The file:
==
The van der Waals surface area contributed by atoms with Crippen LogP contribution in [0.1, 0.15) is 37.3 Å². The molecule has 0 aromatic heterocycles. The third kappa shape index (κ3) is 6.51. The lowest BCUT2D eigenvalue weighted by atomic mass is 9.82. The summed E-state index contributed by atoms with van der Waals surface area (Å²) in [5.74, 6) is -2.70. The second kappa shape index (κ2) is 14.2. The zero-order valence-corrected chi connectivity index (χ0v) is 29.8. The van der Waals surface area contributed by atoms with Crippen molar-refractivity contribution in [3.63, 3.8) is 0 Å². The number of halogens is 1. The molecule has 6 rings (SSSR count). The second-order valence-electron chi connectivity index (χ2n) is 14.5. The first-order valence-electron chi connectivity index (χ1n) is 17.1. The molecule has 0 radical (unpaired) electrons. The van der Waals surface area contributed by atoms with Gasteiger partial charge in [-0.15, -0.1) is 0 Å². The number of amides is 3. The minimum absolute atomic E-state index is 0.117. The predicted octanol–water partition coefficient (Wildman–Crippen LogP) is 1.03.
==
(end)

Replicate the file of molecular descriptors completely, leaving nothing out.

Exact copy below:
The van der Waals surface area contributed by atoms with Crippen LogP contribution in [0.1, 0.15) is 37.3 Å². The molecule has 0 aromatic heterocycles. The third kappa shape index (κ3) is 6.51. The lowest BCUT2D eigenvalue weighted by atomic mass is 9.82. The summed E-state index contributed by atoms with van der Waals surface area (Å²) in [5.74, 6) is -2.70. The second kappa shape index (κ2) is 14.2. The zero-order valence-corrected chi connectivity index (χ0v) is 29.8. The van der Waals surface area contributed by atoms with Crippen molar-refractivity contribution in [3.63, 3.8) is 0 Å². The number of halogens is 1. The molecule has 6 rings (SSSR count). The second-order valence-electron chi connectivity index (χ2n) is 14.5. The first-order valence-electron chi connectivity index (χ1n) is 17.1. The molecule has 0 radical (unpaired) electrons. The van der Waals surface area contributed by atoms with Gasteiger partial charge in [-0.15, -0.1) is 0 Å². The number of amides is 3. The minimum absolute atomic E-state index is 0.117. The predicted octanol–water partition coefficient (Wildman–Crippen LogP) is 1.03.